I want to use VFD with induction motor to run it as induction generator (driven by external prime mover). Does VFD circuit allow reverse flow of electrical power? Thanks


Generally, no. As an induction motor on a VFD is driven by an external source, the DC Bus voltage on the drive will rise until it faults out on overvoltage. You can use pulse choppers (in most drives now, and external modules are available as well), to feed resistor banks, but that just makes a large, wasteful heater.

There are VFD's available with Active Front Ends, that can regenerate power back to the line, but they are typically expensive, and not common. There are external regen units that connect to the DC bus of the drive, ("Bonitron" makes some excellent ones) and the AC line, and actually do pump the excess bus voltage back to the line, but sizing these can be a bit tricky.

Now if you have a multi-motor VFD system, by properly connecting the DC Bus links together (with fuses, up-to voltage enabled contactors and such), you can allow the motoring drives to take up the power from the regenerating drives, but you have to balance out the system.

One more common approach to allow for regeneration is to power the VFD's DC Bus with a regenerative DC Drive; but that only allows generally for typically about 75% continuous regeneration due to voltage limits on feeding the incoming mains. One manufacturer used to get around that by providing a transformer to control how power was delivered back to the mains.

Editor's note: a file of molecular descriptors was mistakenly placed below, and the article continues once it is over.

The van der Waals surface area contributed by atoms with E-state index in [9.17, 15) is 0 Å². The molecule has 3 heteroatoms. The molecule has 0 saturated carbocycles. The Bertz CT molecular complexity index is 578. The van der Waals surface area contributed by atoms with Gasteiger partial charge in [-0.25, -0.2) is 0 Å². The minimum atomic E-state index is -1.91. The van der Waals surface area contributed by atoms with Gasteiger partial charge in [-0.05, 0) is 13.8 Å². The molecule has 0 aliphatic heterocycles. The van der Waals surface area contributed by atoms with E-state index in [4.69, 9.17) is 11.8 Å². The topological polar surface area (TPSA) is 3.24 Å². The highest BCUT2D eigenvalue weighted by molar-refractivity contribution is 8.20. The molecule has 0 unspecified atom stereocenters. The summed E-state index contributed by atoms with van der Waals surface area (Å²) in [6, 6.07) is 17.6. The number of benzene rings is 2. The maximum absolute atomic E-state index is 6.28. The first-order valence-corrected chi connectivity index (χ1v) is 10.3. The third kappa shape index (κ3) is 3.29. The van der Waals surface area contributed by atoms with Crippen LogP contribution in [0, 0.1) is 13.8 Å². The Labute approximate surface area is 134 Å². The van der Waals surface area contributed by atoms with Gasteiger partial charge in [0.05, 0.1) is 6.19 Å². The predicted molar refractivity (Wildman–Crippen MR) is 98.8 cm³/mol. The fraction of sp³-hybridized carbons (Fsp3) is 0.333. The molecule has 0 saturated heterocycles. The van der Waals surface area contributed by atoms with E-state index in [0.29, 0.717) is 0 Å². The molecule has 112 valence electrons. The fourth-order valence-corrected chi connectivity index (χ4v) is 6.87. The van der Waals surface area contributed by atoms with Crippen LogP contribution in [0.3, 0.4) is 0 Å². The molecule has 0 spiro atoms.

Hope that helps.

  • \$\begingroup\$ Thanks for your answer. I will have to use some mechanical system to boost speed to synchronous speed suitable for grid frequency for regeneration to work. I think VFD system does not generate grid frequency voltage at all (at input side) as it's not needed in normal application. Is that the correct reason? Thanks for your input. \$\endgroup\$ – VLPATIL Oct 29 '18 at 7:19
  • \$\begingroup\$ It appears that you have not understood the answer. The VFD can operate at a suitable frequency for the motor to act as a generator and receive power at its DC link, but not transfer it to the grid. What is needed is essentially two inverter units, one connected to the generator and the other connected to the grid with a DC link between them. A typical VFD has a rectifier connected to the grid, a DC link and an inverter connected to the motor. The least expensive alternative is a purpose-built induction generator controller. \$\endgroup\$ – Charles Cowie Oct 29 '18 at 11:35

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